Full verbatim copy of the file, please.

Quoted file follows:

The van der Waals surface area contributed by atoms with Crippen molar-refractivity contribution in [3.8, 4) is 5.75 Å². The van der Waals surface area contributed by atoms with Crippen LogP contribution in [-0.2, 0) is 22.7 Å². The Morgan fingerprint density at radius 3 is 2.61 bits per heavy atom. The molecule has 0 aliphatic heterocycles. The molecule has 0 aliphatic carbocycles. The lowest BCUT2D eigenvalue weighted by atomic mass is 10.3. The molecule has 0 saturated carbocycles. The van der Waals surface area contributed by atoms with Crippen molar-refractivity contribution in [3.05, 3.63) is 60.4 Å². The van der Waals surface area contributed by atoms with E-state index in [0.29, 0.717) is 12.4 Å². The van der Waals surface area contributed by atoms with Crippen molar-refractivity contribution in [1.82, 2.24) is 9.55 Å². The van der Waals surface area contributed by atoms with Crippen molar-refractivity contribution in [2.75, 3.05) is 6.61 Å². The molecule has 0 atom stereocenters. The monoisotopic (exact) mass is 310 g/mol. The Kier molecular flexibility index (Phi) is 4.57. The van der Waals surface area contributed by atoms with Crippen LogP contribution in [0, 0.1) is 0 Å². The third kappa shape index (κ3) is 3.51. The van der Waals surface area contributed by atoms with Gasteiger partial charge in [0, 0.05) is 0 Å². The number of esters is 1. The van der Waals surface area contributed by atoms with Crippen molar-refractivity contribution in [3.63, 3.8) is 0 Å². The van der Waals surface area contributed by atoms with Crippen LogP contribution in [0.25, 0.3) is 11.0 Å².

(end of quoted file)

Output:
The van der Waals surface area contributed by atoms with Crippen molar-refractivity contribution in [3.8, 4) is 5.75 Å². The van der Waals surface area contributed by atoms with Crippen LogP contribution in [-0.2, 0) is 22.7 Å². The Morgan fingerprint density at radius 3 is 2.61 bits per heavy atom. The molecule has 0 aliphatic heterocycles. The molecule has 0 aliphatic carbocycles. The lowest BCUT2D eigenvalue weighted by atomic mass is 10.3. The molecule has 0 saturated carbocycles. The van der Waals surface area contributed by atoms with Crippen molar-refractivity contribution in [3.05, 3.63) is 60.4 Å². The van der Waals surface area contributed by atoms with E-state index in [0.29, 0.717) is 12.4 Å². The van der Waals surface area contributed by atoms with Crippen molar-refractivity contribution in [1.82, 2.24) is 9.55 Å². The van der Waals surface area contributed by atoms with Crippen molar-refractivity contribution in [2.75, 3.05) is 6.61 Å². The molecule has 0 atom stereocenters. The monoisotopic (exact) mass is 310 g/mol. The Kier molecular flexibility index (Phi) is 4.57. The van der Waals surface area contributed by atoms with Crippen LogP contribution in [0, 0.1) is 0 Å². The third kappa shape index (κ3) is 3.51. The van der Waals surface area contributed by atoms with Gasteiger partial charge in [0, 0.05) is 0 Å². The number of esters is 1. The van der Waals surface area contributed by atoms with Crippen molar-refractivity contribution in [3.63, 3.8) is 0 Å². The van der Waals surface area contributed by atoms with Crippen LogP contribution in [0.25, 0.3) is 11.0 Å².